Pittsburgh-area reps. Mike Kelly and Guy Reschenthaler vote against $2,000 checks for Americans | News | Pittsburgh | Pittsburgh City Paper

Pittsburgh-area reps. Mike Kelly and Guy Reschenthaler vote against $2,000 checks for Americans

click to enlarge Mike Kelly and Guy Reschenthaler
Mike Kelly and Guy Reschenthaler
On Mon., Dec. 28, the U.S. House passed a standalone bill that would add $1,400 to the checks that are to be sent out to every American as an economic stimulus in response to the ongoing coronavirus pandemic. Last week, Congress passed an omnibus bill that provides economic relief across many sectors, which included $600 checks sent to every American.

President Donald Trump ultimately signed that omnibus bill, but signaled his support for expanding the $600 direct payment to $2,000. House Speaker Nancy Pelosi (D-Calif.) agreed and an amendment was brought up to raise the direct payments to $2,000 for every American. That amendment passed with overwhelming support from Democrats, including Pittsburgh-area U.S. Reps. Mike Doyle (D-Forest Hills) and Conor Lamb (D-Mt. Lebanon), as well as the backing of 44 Republicans.

But not Republicans from Western Pennsylvania. Both U.S. Reps. Mike Kelly (R-Butler) and Guy Reschenthaler (R-Peters) voted against the amendment to raise the direct cash payments from $600 to $2,000.
Polling has shown that a large majority of Americans support $2,000 direct payments as part of COVID relief. According to a recent Business Insider/Surveymonkey poll, even 72% of respondents who voted for Trump believe stimulus checks should be greater than $600, with 33% of those Trump supporters saying the payments should be at least $2,000.


In a statement, Kelly blamed Gov. Tom Wolf and coronavirus-related business restrictions for the economic downturn and said that he supports providing direct economic relief, but said the effort to increase the payment misses the mark.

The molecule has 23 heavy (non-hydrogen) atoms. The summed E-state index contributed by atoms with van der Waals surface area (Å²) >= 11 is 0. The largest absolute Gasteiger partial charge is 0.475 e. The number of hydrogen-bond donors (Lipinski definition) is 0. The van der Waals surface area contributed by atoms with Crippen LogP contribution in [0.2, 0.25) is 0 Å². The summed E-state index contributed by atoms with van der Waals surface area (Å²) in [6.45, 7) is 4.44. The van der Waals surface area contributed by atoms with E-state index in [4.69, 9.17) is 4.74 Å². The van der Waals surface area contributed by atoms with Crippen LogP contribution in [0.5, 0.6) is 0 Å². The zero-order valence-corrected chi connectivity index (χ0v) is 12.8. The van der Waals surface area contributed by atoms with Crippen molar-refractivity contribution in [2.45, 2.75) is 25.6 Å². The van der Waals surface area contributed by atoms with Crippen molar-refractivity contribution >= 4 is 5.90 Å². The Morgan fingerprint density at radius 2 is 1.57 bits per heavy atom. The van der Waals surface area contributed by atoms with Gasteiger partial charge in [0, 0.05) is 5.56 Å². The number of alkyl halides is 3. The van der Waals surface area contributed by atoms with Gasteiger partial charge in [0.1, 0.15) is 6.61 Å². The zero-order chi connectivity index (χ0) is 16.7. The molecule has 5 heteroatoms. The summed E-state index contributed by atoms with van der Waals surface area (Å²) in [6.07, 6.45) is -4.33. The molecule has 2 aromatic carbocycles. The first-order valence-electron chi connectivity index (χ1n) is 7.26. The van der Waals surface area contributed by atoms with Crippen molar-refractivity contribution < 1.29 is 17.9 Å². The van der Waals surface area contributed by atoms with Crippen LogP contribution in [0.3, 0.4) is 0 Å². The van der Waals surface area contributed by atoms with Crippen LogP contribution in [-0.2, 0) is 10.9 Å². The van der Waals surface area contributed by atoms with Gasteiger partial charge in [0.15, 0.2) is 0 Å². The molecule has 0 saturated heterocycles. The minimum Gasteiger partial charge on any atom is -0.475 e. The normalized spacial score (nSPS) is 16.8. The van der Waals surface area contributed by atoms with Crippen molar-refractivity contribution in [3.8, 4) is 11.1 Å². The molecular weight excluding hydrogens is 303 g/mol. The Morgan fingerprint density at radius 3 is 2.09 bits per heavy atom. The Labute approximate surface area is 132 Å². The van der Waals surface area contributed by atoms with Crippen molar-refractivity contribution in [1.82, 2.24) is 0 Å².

“This stimulus check expansion misses the mark because it is not targeted to people who need it most and ignores President Trump's call to reduce wasteful government spending,” said Kelly in a statement. “Our path forward must include direct relief, spending cuts, and opening the Commonwealth's economy so families can go back to work."

Reschenthaler has yet to provide a statement on his vote against the $2,000 direct payments, but last night he signaled his opposition to Democrats and blamed Pelosi saying she “delayed COVID stimulus for almost 6 months.” The U.S House, with the backing of Pelosi, passed the HEROES Act COVID-stimulus bill in May. Reschenthaler voted against this bill, and it was never brought up in the Republican-controlled Senate.

Lamb, who supported the vote to increase direct payments to $2,000, called out Senate Majority Leader Mitch McConnell (R-Kentucky), who is the main obstacle to the $2,000 payment amendment seeing a vote in the Senate. The amendment would need to clear the Senate before it can reach Trump, who supports the measure.


“We’ve asked people to sacrifice a lot this year for the sake of public health — jobs, businesses, wages and working hours, time with loved ones,” said Lamb in a statement. “And working families have been forced to wait far too long for their government to provide any support to make those sacrifices just a little bit easier. Mitch McConnell should not make them wait any longer, but he will. We know that about him.”

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